The Joint Program in City Design and Development (CDD) is an academic and research program concerned with shaping and designing the built and natural environment of cities and suburban territories.
CDD is a collaboration of the MIT Departments of Urban Studies and Planningand Architecture, as well as the Center for Real Estate, the Center for Advanced Urbanism, and the Media Lab. As such, it joins key actors and disciplines that are shaping cities. Together, we seek to better understand the changing urban environment and to invent new architectural forms, public policies, development products, and technologies that will improve the quality of urban life.
The program is led by scholars and practitioners who are committed to interdisciplinary research as well as action in the field, developing new modes of professional intervention. Our extensive course offerings and projects allow advanced students to develop specialized skills, while enabling those new to the field to achieve professional competence in city design.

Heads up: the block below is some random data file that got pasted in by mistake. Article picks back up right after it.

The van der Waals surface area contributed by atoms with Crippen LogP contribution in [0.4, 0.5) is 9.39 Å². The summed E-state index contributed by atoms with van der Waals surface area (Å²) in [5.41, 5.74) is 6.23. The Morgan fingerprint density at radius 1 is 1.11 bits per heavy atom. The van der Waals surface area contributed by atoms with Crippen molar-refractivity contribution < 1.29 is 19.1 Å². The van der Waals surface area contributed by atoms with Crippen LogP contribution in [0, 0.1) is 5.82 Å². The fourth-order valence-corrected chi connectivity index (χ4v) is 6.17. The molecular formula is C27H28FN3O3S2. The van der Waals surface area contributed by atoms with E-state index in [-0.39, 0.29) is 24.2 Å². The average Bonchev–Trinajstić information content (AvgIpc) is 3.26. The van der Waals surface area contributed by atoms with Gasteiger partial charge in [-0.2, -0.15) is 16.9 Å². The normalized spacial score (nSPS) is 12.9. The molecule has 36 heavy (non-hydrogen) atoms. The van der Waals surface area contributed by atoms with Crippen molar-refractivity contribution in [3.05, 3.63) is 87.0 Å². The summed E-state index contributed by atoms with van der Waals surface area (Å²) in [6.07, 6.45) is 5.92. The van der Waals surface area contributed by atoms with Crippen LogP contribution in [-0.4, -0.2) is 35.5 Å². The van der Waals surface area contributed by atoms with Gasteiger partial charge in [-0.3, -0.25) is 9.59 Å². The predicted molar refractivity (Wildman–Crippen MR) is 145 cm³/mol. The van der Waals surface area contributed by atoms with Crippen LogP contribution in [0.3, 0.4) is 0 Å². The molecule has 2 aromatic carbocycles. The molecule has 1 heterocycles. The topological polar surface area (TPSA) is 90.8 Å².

The program addresses both cities and urban regions. It examines ways that they have been designed, planned, and developed in the past, while proposing new visions for the future. It is also international in scope, with studios and research projects in the US and worldwide. In all of these venues the faculty brings a commitment to reflective practice, to involving those who will be affected by city design decisions, to sustaining the natural setting and local culture, and to promoting a long range perspective on the consequences of actions that shape the urban fabric.
Students in CDD come from many countries with diverse backgrounds and experiences. Some have prior professional degrees in architecture, landscape architecture, and planning; others come from varied academic fields in the sciences and arts. Faculty advisors help students to tailor the program’s extensive subject offerings and research opportunities into individualized areas of study, supported by the unparalleled information and technology resources of MIT.